When does a Kallah Say Harei Ani Mekabelet?


Brooklyn, NY

At a chuppah in which, after the chatan says harei at, the kallah responds with harei ani mekabelet etc. when should the kallah say it? Before the ring is given? After he places ring on her finger?


I would have her say it before accepting the ring, as it communicates her da’at before undergoing the act. However, some have concerns around נתן הוא ואמרה היא when she says it before to frame the kiddushin (NB: this sugya in the Gemara (kiddushin 5b)and Rishonim is when she says הרי אני מקודשת לך or something similar. Meaning – it accurately describes the kiddushin, she is just the one doing the amirah. It is not relevant to contemporary discussions of her saying הרי אתה מקדוש לי or the like, which completely mischaracterizes the kiddushin).

So, as far as אמרה היא goes – almost all Rishonim say it does not apply when what she is saying is unneeded and superfluous – such as all our cases, where there is עסוקים באותו הענין and the chatan already did his amirah. Nevertheless, some have lingering concerns based on the Ran, that since it is a kinyan and she is the object being “purchased,” then only the man can be active. She is not supplying active, participatory da’at, only “stepping out of the way” and not objecting and allowing herself to be purchased. According to this, she has to be fully passive, possibly even when he active participation is unnecessary.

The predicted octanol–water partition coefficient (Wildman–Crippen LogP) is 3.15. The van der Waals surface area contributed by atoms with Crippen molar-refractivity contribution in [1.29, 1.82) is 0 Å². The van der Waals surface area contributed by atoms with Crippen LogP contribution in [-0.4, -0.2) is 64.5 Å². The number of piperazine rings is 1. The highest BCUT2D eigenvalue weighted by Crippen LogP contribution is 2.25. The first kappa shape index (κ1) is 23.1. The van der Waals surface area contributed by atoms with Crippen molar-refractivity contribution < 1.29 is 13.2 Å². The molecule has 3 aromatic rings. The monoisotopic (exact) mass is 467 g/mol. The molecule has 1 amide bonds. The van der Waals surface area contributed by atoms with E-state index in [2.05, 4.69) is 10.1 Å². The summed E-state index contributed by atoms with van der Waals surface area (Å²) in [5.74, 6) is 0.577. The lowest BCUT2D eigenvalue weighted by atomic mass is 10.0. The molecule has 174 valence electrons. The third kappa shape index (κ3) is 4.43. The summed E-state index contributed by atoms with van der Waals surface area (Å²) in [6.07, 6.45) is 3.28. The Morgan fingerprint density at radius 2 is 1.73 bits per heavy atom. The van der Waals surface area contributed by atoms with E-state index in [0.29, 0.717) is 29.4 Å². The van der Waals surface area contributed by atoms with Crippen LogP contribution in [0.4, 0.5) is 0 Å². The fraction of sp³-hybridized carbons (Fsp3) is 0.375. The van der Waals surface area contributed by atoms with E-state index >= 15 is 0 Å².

So, based on this concern, I would have her say הרי אני מקבלת טבעת זו להתקדש לך – i.e., I am accepting it for the purpose of the kiddushin, but I am not doing a declaratory act vis-a-vis the kiddushin itself.

A recommendation I would offer is that instead of, or in addition to doing this, one could have the kallah say – before the chatan speaks – הריני מוכנה לקבל ממך טבת קידושין ולהיות מקודשת לך כדת משה וישראל. Since it is future oriented, and says “for the purpose of becoming” – there is no declaratory, מעשה אמירה, act AND it has her SPEAKING FIRST – being the first voice that the kahal hears, which can be very powerful.

You may wish to see this brief analysis by Rabbi Saul Berman shlita, from July 2000. Rabbi Berman does not address the position of the Ran in this discussion: https://www.aishdas.org/avodah/vol05/v05n081.shtml#18

Recent Posts

Browse by Category